That early 1970's musical landscape of prog rock and fusion is most difficult to explain to the uninitiated. Neither of the two genres were rock music or jazz in the conventional sense - not at all. They were inter-related and all over the map, although to slap Frank Zappa, Don "Captain Beefheart" Van Vliet, Miles Davis or Cologne avant-gardists Can with either term seems insulting; such labels still do not even begin to describe their music.
"Prog rock" could mean everything from thoughtful, tuneful pop (Barclay James Harvest) to jazz-rock jams (Soft Machine) to Wagnerian spectacle (Keith Emerson, Rick Wakeman) to hallucinatory surrealist futuristic Broadway (early Genesis). And I'm still seeking the quintessential Prague Prog Rock ensemble.
"Prog rock" could also mean whatever lovely, wondrous, twisted synthesis of diverse musical genres bandleader-guitarist Robert Fripp was deep into that year, in the case of the following clip, the 1972 version of King Crimson:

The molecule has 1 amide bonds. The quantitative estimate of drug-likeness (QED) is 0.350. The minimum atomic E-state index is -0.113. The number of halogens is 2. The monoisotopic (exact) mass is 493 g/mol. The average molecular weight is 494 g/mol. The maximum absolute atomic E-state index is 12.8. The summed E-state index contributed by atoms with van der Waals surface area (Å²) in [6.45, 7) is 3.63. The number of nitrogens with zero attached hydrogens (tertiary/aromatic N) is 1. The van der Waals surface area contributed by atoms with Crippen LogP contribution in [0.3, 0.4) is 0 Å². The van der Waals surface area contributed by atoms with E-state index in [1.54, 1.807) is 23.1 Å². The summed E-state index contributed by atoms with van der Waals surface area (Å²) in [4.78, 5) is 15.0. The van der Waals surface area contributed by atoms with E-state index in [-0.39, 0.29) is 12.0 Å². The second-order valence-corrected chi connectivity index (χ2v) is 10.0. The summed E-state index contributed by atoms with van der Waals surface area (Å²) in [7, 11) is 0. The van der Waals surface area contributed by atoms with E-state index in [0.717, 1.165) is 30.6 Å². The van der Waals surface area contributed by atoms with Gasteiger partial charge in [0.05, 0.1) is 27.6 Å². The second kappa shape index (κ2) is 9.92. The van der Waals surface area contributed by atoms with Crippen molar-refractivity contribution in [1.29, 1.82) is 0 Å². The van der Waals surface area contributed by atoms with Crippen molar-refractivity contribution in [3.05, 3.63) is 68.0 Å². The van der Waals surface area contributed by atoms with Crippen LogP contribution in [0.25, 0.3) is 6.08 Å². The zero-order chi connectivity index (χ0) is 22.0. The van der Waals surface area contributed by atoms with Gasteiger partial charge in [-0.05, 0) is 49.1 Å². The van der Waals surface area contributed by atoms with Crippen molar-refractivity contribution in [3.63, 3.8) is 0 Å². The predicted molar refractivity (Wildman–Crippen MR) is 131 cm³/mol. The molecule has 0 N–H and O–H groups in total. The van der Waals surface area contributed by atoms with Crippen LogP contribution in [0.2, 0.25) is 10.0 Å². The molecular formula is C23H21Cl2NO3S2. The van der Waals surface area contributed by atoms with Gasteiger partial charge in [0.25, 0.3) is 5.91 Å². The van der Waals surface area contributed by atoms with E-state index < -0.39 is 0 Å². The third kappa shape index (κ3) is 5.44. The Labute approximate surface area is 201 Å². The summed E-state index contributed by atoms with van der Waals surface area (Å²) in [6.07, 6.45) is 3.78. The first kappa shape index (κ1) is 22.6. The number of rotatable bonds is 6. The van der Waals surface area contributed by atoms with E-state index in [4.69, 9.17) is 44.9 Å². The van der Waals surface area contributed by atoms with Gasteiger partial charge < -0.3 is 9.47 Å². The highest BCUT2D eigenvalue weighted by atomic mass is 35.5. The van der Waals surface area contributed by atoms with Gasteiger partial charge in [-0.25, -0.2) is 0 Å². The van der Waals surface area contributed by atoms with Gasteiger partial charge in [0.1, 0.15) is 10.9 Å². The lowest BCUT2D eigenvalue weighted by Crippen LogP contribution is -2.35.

Robert Fripp - guitar; John Wetton - bass; David Cross - violin; Bill Bruford - drums; Jamie Murr - drums and percussion
One of my all-time favorites from the prog rock and fusion era was a unique band from Holland, Focus.
Here's one among quite a few video clips of their piece-de-resistance, "Hocus Pocus", the mindboggling yodeling-vocalese-opera-whistling-fire breathing proto-metal number that was the most wonderfully weird thing to hit 1960's and 1970's Top 100 besides Napoleon XIV's "They're Coming To Take Me Away, Ha-Haaa".
For me, the following version of Hocus Pocus takes the proverbial cake, as the customary guitar gymnastics by Jan Akkerman are even more ridiculous than usual.
And besides, the band is introduced by Gladys Knight, a fine singer with or without The Pips.
Jan Akkerman, guitar and lute; Thijs Van Leer - keyboards and flute; Bert Ruiter - bass; Pierre Van der Linden - drums